The failure of the insurance first model

The failure of the insurance first model & how much cheaper healthcare might be if Obamacare hadn't passed:

Bottom Line: I've expressed frustrations with the "insurance first model" and some of the Obama-era regs that have been embraced by many Republicans. I've categorized the GOP plan as 50% less awful than Obamacare (and the Senate plan is a different version of a similar thing on Friday I broke out the key changes with the plan compared to the ACA in case you missed it):

Now, by anyone's definition of success (including Barrack Obama's), the Affordable Care Act is on the verge of failure. The Center for Medicare and Medicaid studies is out with it's latest research on what health insurance policies will be made available as part of the ACA, exchange based offerings. It's findings:

  • As of today 40% of the country geographically (1200 counties) won't have any options for health insurance for 2018
  • 47 counties won't have any insurance policies available. 

According to the Obama administration having people on health insurance was deemed to be a success (never mind that most recently 42 million Americans who had health insurance said they hadn't obtained any healthcare over the past year due to in inability to meet additional out of pocket expense before deductibles are met - according to Kaiser Family Foundation research). With 47 counties and climbing not having any insurance options available - that's a failure. And clearly otherwise, the lack of affordability of healthcare under the ACA is obvious (with the average policy cost per person at $6500 per year and climbing + a deductible that averages over $1,000). But digging deeper into the latest research from The Center for Medicare & Medicaid study was this:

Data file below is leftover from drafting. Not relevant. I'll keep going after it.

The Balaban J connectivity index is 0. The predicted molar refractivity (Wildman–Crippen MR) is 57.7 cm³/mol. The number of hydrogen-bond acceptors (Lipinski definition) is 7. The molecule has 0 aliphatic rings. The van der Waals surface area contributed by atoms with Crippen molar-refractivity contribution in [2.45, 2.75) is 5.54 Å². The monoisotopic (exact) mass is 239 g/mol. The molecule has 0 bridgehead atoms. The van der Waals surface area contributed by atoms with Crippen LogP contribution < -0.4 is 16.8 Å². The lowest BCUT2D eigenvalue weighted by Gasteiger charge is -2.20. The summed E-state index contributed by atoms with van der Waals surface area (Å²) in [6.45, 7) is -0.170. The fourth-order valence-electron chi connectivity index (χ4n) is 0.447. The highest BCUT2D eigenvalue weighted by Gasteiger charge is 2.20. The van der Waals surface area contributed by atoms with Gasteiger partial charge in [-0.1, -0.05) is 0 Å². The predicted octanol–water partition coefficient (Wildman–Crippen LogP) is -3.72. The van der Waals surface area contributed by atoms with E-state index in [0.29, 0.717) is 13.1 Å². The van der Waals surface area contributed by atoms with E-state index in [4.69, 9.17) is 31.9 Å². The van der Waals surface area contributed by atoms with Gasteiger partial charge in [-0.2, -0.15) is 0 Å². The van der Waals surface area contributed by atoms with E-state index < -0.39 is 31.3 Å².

• At the end of 2015, the per person spending on healthcare had reached $9,990! 
  • That's $3.2+ trillion per year spent on healthcare in the US

Much of that $10k figure is masked by different entities paying portions of per person care (you, employer, subsidies, Medicare, Medicaid) but it's a figure that's reached alarming and unsustainable levels. At the end of 2015 the median household income stood at $55,775 (gross). With $10,000 all in per year in healthcare costs per person - you don't need me to see how this math doesn't work in a sustainable way. Meanwhile what was the impact of the Affordable Care Act on healthcare spending? In the first six years of the ACA...

  • Healthcare spending/costs per person rose 23% (from $8,141 per person to $9,990)
  • Over the same period of time the real inflation rate was just 9%
  • That means that healthcare costs grew 256% faster than the rate of inflation under the first six years of the ACA
  • Healthcare costs would be $1,000+ cheaper per person, per year, had healthcare costs grown at the rate of inflation

As a reminder, the biggest failure of the Affordable Care Act, was that it took the single biggest obstacle in the way of cheaper healthcare - the insurance first model - and mandated it. We have a cost of healthcare crisis - not an access issue. It's not complicated in a non-political line of thinking. End the insurance first healthcare model and have people shop for healthcare services aside from emergency/catastrophic care as we do everything else in life. Unfortunately, that's not being proposed - so it looks like 50% less awful might be about as good as it gets. 

Brian Mudd

Brian Mudd

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